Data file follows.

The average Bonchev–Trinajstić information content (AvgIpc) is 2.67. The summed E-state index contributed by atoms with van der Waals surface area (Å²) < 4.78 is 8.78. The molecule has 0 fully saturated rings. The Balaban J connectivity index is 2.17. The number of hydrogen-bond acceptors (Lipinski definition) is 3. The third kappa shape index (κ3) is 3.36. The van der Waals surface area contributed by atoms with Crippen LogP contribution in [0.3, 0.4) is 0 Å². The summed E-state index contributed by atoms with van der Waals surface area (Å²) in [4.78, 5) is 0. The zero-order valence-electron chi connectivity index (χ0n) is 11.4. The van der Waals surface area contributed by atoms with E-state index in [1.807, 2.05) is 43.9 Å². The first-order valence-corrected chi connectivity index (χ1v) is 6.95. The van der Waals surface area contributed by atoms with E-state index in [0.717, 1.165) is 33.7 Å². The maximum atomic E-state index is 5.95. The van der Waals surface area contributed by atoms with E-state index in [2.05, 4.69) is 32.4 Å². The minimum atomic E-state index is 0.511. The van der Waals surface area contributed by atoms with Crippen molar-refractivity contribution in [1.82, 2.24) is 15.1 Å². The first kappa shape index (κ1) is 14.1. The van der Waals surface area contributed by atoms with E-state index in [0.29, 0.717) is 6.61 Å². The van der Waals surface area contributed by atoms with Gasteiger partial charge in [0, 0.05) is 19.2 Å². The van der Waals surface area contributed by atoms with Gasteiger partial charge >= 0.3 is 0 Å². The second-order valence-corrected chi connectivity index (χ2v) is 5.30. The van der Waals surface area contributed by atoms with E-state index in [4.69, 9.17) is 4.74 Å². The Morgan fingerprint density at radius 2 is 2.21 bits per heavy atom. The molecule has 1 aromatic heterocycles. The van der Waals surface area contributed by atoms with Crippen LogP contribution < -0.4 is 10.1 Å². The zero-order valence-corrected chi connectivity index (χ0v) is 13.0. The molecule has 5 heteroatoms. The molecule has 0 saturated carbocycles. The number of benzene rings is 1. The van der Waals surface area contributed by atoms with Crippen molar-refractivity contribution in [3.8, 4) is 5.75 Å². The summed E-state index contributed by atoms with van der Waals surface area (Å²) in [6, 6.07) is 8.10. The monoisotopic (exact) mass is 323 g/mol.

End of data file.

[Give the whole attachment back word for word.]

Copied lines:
The average Bonchev–Trinajstić information content (AvgIpc) is 2.67. The summed E-state index contributed by atoms with van der Waals surface area (Å²) < 4.78 is 8.78. The molecule has 0 fully saturated rings. The Balaban J connectivity index is 2.17. The number of hydrogen-bond acceptors (Lipinski definition) is 3. The third kappa shape index (κ3) is 3.36. The van der Waals surface area contributed by atoms with Crippen LogP contribution in [0.3, 0.4) is 0 Å². The summed E-state index contributed by atoms with van der Waals surface area (Å²) in [4.78, 5) is 0. The zero-order valence-electron chi connectivity index (χ0n) is 11.4. The van der Waals surface area contributed by atoms with E-state index in [1.807, 2.05) is 43.9 Å². The first-order valence-corrected chi connectivity index (χ1v) is 6.95. The van der Waals surface area contributed by atoms with E-state index in [0.717, 1.165) is 33.7 Å². The maximum atomic E-state index is 5.95. The van der Waals surface area contributed by atoms with E-state index in [2.05, 4.69) is 32.4 Å². The minimum atomic E-state index is 0.511. The van der Waals surface area contributed by atoms with Crippen molar-refractivity contribution in [1.82, 2.24) is 15.1 Å². The first kappa shape index (κ1) is 14.1. The van der Waals surface area contributed by atoms with E-state index in [0.29, 0.717) is 6.61 Å². The van der Waals surface area contributed by atoms with Gasteiger partial charge in [0, 0.05) is 19.2 Å². The van der Waals surface area contributed by atoms with Gasteiger partial charge >= 0.3 is 0 Å². The second-order valence-corrected chi connectivity index (χ2v) is 5.30. The van der Waals surface area contributed by atoms with E-state index in [4.69, 9.17) is 4.74 Å². The Morgan fingerprint density at radius 2 is 2.21 bits per heavy atom. The molecule has 1 aromatic heterocycles. The van der Waals surface area contributed by atoms with Crippen LogP contribution < -0.4 is 10.1 Å². The zero-order valence-corrected chi connectivity index (χ0v) is 13.0. The molecule has 5 heteroatoms. The molecule has 0 saturated carbocycles. The number of benzene rings is 1. The van der Waals surface area contributed by atoms with Crippen molar-refractivity contribution in [3.8, 4) is 5.75 Å². The summed E-state index contributed by atoms with van der Waals surface area (Å²) in [6, 6.07) is 8.10. The monoisotopic (exact) mass is 323 g/mol.